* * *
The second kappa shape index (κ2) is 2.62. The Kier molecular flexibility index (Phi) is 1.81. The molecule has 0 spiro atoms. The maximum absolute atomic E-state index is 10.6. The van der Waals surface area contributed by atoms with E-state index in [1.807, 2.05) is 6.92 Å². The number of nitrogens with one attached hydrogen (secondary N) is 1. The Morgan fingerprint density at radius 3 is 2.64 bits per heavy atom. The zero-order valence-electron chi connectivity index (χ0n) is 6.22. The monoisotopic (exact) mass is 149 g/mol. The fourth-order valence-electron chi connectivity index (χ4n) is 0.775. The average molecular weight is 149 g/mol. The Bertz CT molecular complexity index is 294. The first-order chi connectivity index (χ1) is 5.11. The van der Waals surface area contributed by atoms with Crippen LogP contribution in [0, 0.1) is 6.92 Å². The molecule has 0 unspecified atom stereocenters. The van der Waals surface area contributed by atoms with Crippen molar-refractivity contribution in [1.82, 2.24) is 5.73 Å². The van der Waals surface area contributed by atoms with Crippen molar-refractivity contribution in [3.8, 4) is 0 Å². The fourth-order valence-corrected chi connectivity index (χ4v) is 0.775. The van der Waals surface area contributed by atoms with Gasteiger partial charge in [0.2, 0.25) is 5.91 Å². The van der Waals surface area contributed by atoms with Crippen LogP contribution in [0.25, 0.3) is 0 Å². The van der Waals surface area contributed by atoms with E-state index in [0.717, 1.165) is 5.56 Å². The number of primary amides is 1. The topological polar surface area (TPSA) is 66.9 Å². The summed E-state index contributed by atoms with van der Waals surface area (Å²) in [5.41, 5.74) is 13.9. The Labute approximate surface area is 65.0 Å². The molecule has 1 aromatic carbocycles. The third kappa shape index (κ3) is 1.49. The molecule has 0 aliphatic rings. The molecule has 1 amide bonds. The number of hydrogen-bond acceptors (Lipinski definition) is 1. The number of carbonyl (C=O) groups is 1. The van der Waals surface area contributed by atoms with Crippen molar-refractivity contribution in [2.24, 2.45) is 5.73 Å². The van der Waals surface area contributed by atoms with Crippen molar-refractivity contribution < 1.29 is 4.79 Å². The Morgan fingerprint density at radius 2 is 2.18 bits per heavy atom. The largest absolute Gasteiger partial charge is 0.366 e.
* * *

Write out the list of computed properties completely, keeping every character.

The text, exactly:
The second kappa shape index (κ2) is 2.62. The Kier molecular flexibility index (Phi) is 1.81. The molecule has 0 spiro atoms. The maximum absolute atomic E-state index is 10.6. The van der Waals surface area contributed by atoms with E-state index in [1.807, 2.05) is 6.92 Å². The number of nitrogens with one attached hydrogen (secondary N) is 1. The Morgan fingerprint density at radius 3 is 2.64 bits per heavy atom. The zero-order valence-electron chi connectivity index (χ0n) is 6.22. The monoisotopic (exact) mass is 149 g/mol. The fourth-order valence-electron chi connectivity index (χ4n) is 0.775. The average molecular weight is 149 g/mol. The Bertz CT molecular complexity index is 294. The first-order chi connectivity index (χ1) is 5.11. The van der Waals surface area contributed by atoms with Crippen LogP contribution in [0, 0.1) is 6.92 Å². The molecule has 0 unspecified atom stereocenters. The van der Waals surface area contributed by atoms with Crippen molar-refractivity contribution in [1.82, 2.24) is 5.73 Å². The van der Waals surface area contributed by atoms with Crippen molar-refractivity contribution in [3.8, 4) is 0 Å². The fourth-order valence-corrected chi connectivity index (χ4v) is 0.775. The van der Waals surface area contributed by atoms with Gasteiger partial charge in [0.2, 0.25) is 5.91 Å². The van der Waals surface area contributed by atoms with Crippen LogP contribution in [0.25, 0.3) is 0 Å². The van der Waals surface area contributed by atoms with E-state index in [0.717, 1.165) is 5.56 Å². The number of primary amides is 1. The topological polar surface area (TPSA) is 66.9 Å². The summed E-state index contributed by atoms with van der Waals surface area (Å²) in [5.41, 5.74) is 13.9. The Labute approximate surface area is 65.0 Å². The molecule has 1 aromatic carbocycles. The third kappa shape index (κ3) is 1.49. The molecule has 0 aliphatic rings. The molecule has 1 amide bonds. The number of hydrogen-bond acceptors (Lipinski definition) is 1. The number of carbonyl (C=O) groups is 1. The van der Waals surface area contributed by atoms with Crippen molar-refractivity contribution in [2.24, 2.45) is 5.73 Å². The van der Waals surface area contributed by atoms with Crippen molar-refractivity contribution < 1.29 is 4.79 Å². The Morgan fingerprint density at radius 2 is 2.18 bits per heavy atom. The largest absolute Gasteiger partial charge is 0.366 e.